Scott's Weblog The weblog of an IT pro specializing in virtualization, networking, open source, and cloud computing

Call For Prayer

I know that my weblog defies the “normal rules” of how one should run a weblog in that I freely mix both personal and professional topics on the same site. As I said in my very first post, I can’t hide who I am, and I am a Christian. If that means that my Christianity bleeds into everything else, so be it.

(Read more...)

VMware Fusion Beta 3

The development team at VMware has released Beta 3 of VMware Fusion, and I had the opportunity to download and install the new version earlier this morning. Based on what I’ve seen so far, this is a solid improvement over earlier versions and the development team is making good progress on the product.

(Read more...)

ESX Security Vulnerabilities

Within the last few days, VMware has acknowledged the presence of a number of security vulnerabilities within the flagship ESX Server product. At least two of these vulnerabilities were discovered during an internal security audit of the code, but it’s unclear how many of the rest were internally discovered or externally discovered and reported to VMware. There has been no indication that there are any publicly-available exploits for any of these vulnerabilities.

(Read more...)

Open Source Virtualization Thoughts

Edward Aractingi started it all back on March 20 when he blogged about why VMware should open source ESX Server. Tarry Singh then weighed in on the matter from his weblog. Both men make very good points on the matter.

(Read more...)

New VMotion Boundary

In an earlier article about VMotion compatibility, I mentioned that SSE support was a VMotion boundary, i.e., a host with SSE3 CPUs and a host with SSE2 CPUs would not be able to VMotion guests between them without first masking the SSE support bit. I used this technique myself in our lab (more info in this article), and this issue drew some attention as the result of a presentation at VMworld last year.

(Read more...)

Using FPK in VDI Deployments

Many VMware Virtual Desktop Infrastructure (VDI) deployments will likely be environments where the virtual desktops will be the only desktops that the user ever logs into. Environments like outsourced development (developers use hosted desktops so that the source code never leaves the company’s equipment) and call centers are two examples that come to mind. A recent project in which I was involved, though, was a bit different: the customer wanted to use hosted desktops to provide access to a specific application (an application which was very data-intensive), but all other applications would be run from traditional “fat” PCs. Users would be logged in to both a traditional PC as well as a hosted desktop session, typically at the same time.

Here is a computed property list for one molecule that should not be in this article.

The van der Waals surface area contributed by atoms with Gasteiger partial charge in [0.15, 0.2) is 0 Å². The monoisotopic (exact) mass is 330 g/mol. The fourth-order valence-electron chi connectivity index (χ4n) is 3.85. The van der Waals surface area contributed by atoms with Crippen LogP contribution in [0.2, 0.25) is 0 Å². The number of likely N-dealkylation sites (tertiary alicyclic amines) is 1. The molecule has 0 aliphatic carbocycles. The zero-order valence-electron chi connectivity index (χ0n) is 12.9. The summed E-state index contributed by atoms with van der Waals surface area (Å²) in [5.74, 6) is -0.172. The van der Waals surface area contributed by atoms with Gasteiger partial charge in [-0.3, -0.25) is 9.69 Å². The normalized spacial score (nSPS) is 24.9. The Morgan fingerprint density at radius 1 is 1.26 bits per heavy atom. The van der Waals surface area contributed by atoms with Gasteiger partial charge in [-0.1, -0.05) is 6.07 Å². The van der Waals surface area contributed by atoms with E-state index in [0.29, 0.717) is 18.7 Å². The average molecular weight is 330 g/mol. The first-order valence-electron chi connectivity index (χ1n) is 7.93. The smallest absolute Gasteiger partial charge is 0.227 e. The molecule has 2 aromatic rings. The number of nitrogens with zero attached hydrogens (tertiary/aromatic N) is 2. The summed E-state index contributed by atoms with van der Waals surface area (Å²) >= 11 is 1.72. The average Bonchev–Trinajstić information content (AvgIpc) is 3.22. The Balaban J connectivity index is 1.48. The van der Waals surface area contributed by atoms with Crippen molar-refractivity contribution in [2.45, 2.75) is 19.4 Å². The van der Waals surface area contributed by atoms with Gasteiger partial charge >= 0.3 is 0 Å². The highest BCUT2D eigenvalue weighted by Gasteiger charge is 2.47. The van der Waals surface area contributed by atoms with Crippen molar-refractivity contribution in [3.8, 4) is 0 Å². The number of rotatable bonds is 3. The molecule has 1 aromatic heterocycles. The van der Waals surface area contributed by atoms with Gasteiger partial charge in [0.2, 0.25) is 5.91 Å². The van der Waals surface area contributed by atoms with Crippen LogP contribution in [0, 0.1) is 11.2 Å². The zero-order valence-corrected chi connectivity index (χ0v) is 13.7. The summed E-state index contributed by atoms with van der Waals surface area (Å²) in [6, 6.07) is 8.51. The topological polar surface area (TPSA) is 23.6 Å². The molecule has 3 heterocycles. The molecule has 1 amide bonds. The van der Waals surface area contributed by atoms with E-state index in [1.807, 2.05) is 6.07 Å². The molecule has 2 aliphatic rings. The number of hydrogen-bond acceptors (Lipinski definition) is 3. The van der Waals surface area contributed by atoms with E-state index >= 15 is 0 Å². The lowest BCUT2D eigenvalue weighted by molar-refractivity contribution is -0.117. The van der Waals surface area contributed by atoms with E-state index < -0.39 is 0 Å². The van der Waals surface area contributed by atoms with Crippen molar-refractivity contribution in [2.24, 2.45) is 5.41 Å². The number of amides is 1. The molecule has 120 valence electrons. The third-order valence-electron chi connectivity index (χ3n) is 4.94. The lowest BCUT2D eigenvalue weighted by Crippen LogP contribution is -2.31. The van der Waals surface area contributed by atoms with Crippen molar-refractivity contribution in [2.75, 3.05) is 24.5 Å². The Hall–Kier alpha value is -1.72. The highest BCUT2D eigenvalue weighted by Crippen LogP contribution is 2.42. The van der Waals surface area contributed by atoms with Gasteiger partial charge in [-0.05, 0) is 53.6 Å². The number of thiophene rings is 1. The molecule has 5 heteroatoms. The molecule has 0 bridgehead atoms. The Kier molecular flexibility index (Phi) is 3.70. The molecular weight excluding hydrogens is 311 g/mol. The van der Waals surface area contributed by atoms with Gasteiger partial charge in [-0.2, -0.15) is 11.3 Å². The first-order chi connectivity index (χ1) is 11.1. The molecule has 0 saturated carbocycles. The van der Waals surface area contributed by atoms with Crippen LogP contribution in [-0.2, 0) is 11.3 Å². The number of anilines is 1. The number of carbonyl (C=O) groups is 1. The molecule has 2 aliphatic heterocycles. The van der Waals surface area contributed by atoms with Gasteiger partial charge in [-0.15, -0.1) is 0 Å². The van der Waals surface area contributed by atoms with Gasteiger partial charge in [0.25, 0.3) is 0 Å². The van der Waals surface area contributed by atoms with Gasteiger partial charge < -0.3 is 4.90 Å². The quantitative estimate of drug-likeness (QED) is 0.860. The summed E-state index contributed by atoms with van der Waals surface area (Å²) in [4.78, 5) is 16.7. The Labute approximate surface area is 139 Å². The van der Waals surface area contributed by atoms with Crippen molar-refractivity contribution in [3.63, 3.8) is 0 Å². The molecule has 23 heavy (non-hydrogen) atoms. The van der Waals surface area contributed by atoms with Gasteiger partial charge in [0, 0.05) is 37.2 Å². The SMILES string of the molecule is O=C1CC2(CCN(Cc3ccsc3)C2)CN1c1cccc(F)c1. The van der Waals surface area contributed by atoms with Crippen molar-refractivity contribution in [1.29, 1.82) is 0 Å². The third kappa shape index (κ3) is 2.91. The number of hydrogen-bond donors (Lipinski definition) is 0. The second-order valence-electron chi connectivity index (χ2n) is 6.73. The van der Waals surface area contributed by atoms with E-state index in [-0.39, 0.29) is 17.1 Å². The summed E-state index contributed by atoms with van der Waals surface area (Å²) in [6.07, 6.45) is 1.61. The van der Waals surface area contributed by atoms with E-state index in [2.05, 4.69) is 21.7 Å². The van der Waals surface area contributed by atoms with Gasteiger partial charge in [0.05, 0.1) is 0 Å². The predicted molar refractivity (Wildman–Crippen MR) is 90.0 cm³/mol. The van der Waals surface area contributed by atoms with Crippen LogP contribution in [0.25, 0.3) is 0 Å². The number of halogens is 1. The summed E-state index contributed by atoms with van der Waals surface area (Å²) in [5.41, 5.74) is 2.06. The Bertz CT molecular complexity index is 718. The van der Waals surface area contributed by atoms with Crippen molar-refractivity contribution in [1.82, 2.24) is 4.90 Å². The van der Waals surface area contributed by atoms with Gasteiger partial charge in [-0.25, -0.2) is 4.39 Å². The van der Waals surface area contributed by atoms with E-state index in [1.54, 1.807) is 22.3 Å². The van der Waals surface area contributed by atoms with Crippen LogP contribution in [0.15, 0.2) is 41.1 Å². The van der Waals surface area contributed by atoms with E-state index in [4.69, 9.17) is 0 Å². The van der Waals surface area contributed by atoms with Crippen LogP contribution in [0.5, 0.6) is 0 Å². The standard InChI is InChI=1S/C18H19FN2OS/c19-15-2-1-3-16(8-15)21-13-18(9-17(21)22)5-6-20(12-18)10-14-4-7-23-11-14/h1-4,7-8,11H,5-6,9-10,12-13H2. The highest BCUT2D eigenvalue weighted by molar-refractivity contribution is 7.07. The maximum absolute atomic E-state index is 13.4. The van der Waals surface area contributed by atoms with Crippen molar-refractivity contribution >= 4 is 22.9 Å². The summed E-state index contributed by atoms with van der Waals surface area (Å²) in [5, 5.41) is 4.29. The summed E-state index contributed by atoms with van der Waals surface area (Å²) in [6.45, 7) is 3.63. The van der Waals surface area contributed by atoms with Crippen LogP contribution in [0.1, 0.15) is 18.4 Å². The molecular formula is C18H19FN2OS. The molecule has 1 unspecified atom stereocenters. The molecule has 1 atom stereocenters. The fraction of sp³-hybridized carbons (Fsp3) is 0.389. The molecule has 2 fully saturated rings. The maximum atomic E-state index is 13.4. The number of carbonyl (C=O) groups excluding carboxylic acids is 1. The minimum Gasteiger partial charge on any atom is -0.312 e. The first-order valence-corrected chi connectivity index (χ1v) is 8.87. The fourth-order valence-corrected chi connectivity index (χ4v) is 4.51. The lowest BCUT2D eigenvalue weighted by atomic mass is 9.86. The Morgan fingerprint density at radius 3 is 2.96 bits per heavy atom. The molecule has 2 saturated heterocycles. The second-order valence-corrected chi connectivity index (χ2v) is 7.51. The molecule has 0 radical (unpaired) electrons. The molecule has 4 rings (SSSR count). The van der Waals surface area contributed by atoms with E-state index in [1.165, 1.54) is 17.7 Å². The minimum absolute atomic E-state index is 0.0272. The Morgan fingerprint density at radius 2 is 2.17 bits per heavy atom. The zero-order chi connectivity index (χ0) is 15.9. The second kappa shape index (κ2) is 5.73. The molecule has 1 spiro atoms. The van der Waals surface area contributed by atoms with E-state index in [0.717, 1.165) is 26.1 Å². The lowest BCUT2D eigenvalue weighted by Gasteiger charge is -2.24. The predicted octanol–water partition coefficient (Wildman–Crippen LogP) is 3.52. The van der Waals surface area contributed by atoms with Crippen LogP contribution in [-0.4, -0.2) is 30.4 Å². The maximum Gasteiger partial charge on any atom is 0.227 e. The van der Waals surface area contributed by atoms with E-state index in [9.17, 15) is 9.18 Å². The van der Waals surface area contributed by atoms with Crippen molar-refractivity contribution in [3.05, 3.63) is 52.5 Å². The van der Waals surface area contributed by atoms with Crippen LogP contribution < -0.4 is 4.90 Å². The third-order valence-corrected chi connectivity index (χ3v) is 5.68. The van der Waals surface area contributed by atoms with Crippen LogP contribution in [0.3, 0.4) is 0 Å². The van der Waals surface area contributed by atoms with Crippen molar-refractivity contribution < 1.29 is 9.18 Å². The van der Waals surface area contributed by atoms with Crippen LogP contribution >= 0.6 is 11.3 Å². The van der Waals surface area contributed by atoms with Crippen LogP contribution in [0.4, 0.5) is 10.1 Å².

(Read more...)

VDI and Leostream Connection Broker

For those that aren’t familiar with this latest TLA (three-letter acronym), VDI stands for “Virtual Desktop Infrastructure” and it’s an alternate way of utilizing virtualization in the datacenter. Instead of virtualizing server instances, we virtualize desktop instances, and then provide a means for users to connect in to one of these available instances. (You can learn more at VMware’s Virtual Desktop Infrastructure web page.)

(Read more...)

SLED Integration into Active Directory

The information below comes from site reader Shannon VanWagner, who had the time to research this and come back with the information necessary to integrate SuSE Linux Enterprise Desktop (SLED) 10 into Active Directory (on Windows Server 2003 R2) using Kerberos, LDAP, and Samba. I haven’t tested these instructions (no copy of SLED with which to test), but I imagine that they should be fine. It’s really just the SLED-specific tweaks to the existing AD integration instructions, anyway.

(Read more...)

Various VMware Links

I think I’ve mentioned before that I use NetNewsWire for subscribing to various RSS and Atom feeds for various topics. Of course, given my interest in virtualization, VMware and VMware-related tags are things that are included in my feed list, and quite often I come across a link from a tag search or del.icio.us subscription that I find interesting. It may not justify a dedicated blog post about that particular item, though, because it may not be anything about which I can contribute useful information. After all, there’s enough useless junk floating around the Internet as it is; why should I contribute to the problem?

(Read more...)

VirtueDesktops to Cease Development

When I first started using virtual desktops with Mac OS X, I went through a couple of different iterations before settling on an application called Virtue (later to be renamed VirtueDesktops). Although it took some time to get used to the idea of not having a desktop pager window always present, the hotkey for popping up VirtueDesktops’ translucent pager became almost as ingrained in my fingers as the hotkey for Quicksilver (note I said “almost”).

(Read more...)